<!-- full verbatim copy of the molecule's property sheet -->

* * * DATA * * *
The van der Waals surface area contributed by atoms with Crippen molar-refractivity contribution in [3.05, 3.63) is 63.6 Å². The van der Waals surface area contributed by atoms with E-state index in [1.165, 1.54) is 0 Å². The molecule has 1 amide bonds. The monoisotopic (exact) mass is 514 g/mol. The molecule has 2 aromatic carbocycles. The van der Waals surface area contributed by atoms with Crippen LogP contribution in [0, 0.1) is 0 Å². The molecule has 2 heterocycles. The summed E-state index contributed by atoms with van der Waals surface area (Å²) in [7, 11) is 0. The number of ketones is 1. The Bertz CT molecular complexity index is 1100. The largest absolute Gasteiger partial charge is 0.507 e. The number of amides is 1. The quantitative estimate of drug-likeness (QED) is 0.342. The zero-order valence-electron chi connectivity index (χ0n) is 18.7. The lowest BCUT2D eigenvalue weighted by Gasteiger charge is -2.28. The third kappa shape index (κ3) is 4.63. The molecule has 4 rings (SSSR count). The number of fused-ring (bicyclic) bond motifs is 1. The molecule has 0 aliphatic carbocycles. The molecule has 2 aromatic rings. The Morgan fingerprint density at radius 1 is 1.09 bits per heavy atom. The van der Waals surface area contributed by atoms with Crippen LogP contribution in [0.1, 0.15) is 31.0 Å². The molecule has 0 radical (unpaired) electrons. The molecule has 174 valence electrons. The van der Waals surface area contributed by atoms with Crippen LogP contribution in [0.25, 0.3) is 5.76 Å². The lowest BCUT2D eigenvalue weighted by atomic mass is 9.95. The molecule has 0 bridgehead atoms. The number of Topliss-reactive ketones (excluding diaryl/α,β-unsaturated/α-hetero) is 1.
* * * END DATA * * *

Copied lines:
The van der Waals surface area contributed by atoms with Crippen molar-refractivity contribution in [3.05, 3.63) is 63.6 Å². The van der Waals surface area contributed by atoms with E-state index in [1.165, 1.54) is 0 Å². The molecule has 1 amide bonds. The monoisotopic (exact) mass is 514 g/mol. The molecule has 2 aromatic carbocycles. The van der Waals surface area contributed by atoms with Crippen LogP contribution in [0, 0.1) is 0 Å². The molecule has 2 heterocycles. The summed E-state index contributed by atoms with van der Waals surface area (Å²) in [7, 11) is 0. The number of ketones is 1. The Bertz CT molecular complexity index is 1100. The largest absolute Gasteiger partial charge is 0.507 e. The number of amides is 1. The quantitative estimate of drug-likeness (QED) is 0.342. The zero-order valence-electron chi connectivity index (χ0n) is 18.7. The lowest BCUT2D eigenvalue weighted by Gasteiger charge is -2.28. The third kappa shape index (κ3) is 4.63. The molecule has 4 rings (SSSR count). The number of fused-ring (bicyclic) bond motifs is 1. The molecule has 0 aliphatic carbocycles. The molecule has 2 aromatic rings. The Morgan fingerprint density at radius 1 is 1.09 bits per heavy atom. The van der Waals surface area contributed by atoms with Crippen LogP contribution in [0.1, 0.15) is 31.0 Å². The molecule has 0 radical (unpaired) electrons. The molecule has 174 valence electrons. The van der Waals surface area contributed by atoms with Crippen LogP contribution in [0.25, 0.3) is 5.76 Å². The lowest BCUT2D eigenvalue weighted by atomic mass is 9.95. The molecule has 0 bridgehead atoms. The number of Topliss-reactive ketones (excluding diaryl/α,β-unsaturated/α-hetero) is 1.